Originally created 01/30/98

Two Russians, Frenchman blast off for Mir space station

BAIKNUR, Kazakstan -- Two Russians and a Frenchman blasted off Thursday evening for the Mir space station, where they expect to work on at least two repair jobs that previous crews have been unable to fix.

Less than 30 minutes later, the U.S. space shuttle Endeavour, which was linked to the Mir for five days, pulled away and began its return to Earth. The shuttle's crew includes David Wolf, the American who spent four months on the Russian space station.

Mir, which will mark its 12th anniversary in space next month, has been relatively calm recently following last year's series of near disasters.

But it still has a leaky hatch door and one disabled module awaiting the new crew. Neither repair is essential to keep the Mir in working condition, but Russian space officials still see the jobs as important.

Russians Talgat Musabayev and Nikolai Budarin and Frenchman Leopold Eyharts lifted off into the nighttime sky without a hitch from the Baikonur cosmodrome in the former Soviet republic of Kazakstan.

Eyharts' pregnant wife and parents were on hand to see him off.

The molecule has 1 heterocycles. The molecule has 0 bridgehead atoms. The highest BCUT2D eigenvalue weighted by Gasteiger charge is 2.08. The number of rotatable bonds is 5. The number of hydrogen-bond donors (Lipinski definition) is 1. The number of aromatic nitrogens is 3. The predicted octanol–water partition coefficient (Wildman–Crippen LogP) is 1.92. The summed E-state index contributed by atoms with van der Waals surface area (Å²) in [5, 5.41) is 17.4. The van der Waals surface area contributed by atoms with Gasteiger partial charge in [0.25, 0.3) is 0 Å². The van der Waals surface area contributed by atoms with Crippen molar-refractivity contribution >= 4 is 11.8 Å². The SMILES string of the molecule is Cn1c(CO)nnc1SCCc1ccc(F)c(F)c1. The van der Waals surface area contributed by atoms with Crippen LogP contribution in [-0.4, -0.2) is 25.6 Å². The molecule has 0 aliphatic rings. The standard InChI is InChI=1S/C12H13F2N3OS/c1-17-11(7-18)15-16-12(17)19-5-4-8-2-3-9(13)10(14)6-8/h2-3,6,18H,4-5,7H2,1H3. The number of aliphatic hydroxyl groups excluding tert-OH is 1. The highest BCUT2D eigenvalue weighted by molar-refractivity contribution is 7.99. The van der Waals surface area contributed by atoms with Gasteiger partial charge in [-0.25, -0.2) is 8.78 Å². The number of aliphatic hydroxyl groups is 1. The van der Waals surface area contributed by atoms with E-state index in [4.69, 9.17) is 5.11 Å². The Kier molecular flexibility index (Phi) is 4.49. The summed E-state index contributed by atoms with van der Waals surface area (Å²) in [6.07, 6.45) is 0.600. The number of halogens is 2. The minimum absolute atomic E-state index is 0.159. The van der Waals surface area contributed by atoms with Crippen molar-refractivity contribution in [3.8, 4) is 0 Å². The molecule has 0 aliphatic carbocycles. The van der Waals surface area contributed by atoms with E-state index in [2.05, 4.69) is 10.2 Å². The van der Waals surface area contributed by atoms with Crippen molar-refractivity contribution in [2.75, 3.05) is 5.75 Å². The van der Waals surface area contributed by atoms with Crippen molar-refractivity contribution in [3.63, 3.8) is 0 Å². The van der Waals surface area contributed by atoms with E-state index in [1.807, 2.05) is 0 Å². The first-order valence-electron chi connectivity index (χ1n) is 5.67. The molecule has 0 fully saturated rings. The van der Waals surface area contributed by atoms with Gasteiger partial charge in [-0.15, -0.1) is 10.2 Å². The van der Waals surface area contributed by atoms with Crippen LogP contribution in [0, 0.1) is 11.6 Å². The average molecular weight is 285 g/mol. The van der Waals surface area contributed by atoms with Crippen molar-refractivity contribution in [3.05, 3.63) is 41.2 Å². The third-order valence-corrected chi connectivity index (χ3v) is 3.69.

Traveling in a Soyuz capsule, the trio entered orbit nine minutes after takeoff. But it will be two days before they align themselves with the Mir, 240 miles above Earth.

A rendezvous is planned for Saturday when the new crew will hook up with American astronaut Andrew Thomas, who arrived last weekend on the U.S. space shuttle.

Eyharts will work in orbit for three weeks before returning to Earth in February with the current Russian cosmonauts on Mir, Anatoly Solovyov and Pavel Vinogradov.

Thomas is the seventh and final American to live on Mir. He plans to stay on the station until a U.S. space shuttle takes him home in May.

Budarin and Musabayev are due to perform at least six spacewalks during their stay on the Mir.

Space officials believe they will be able to fix a leaky hatch door which has been a nuisance since November. However, the area just inside the door is sealed off from the rest of the space station and therefore the problem is not considered serious.

A more daunting challenge will be trying to patch up the Spektr module, which lost pressure in Mir's collision with a cargo ship last June. It has been sealed off from the rest of the station since then.


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